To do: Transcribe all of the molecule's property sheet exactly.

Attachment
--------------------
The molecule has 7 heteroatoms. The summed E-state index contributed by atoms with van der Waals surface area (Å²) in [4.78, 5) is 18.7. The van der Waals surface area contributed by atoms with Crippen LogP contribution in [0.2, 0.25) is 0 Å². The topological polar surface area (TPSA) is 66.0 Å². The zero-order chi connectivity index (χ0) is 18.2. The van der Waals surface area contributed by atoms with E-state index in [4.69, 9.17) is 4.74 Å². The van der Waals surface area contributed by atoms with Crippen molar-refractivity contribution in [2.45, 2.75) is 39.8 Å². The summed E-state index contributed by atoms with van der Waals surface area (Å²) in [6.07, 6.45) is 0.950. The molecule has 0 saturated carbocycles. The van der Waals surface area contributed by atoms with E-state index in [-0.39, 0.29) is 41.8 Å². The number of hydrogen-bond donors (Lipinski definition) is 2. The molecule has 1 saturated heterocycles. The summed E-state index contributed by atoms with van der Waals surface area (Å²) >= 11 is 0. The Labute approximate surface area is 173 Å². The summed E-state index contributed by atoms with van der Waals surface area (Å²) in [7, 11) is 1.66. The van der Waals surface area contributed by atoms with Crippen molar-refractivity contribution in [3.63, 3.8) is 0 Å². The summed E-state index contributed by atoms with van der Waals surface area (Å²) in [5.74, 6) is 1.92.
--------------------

The molecule has 7 heteroatoms. The summed E-state index contributed by atoms with van der Waals surface area (Å²) in [4.78, 5) is 18.7. The van der Waals surface area contributed by atoms with Crippen LogP contribution in [0.2, 0.25) is 0 Å². The topological polar surface area (TPSA) is 66.0 Å². The zero-order chi connectivity index (χ0) is 18.2. The van der Waals surface area contributed by atoms with E-state index in [4.69, 9.17) is 4.74 Å². The van der Waals surface area contributed by atoms with Crippen molar-refractivity contribution in [2.45, 2.75) is 39.8 Å². The summed E-state index contributed by atoms with van der Waals surface area (Å²) in [6.07, 6.45) is 0.950. The molecule has 0 saturated carbocycles. The van der Waals surface area contributed by atoms with E-state index in [-0.39, 0.29) is 41.8 Å². The number of hydrogen-bond donors (Lipinski definition) is 2. The molecule has 1 saturated heterocycles. The summed E-state index contributed by atoms with van der Waals surface area (Å²) >= 11 is 0. The Labute approximate surface area is 173 Å². The summed E-state index contributed by atoms with van der Waals surface area (Å²) in [7, 11) is 1.66. The van der Waals surface area contributed by atoms with Crippen molar-refractivity contribution in [3.63, 3.8) is 0 Å². The summed E-state index contributed by atoms with van der Waals surface area (Å²) in [5.74, 6) is 1.92.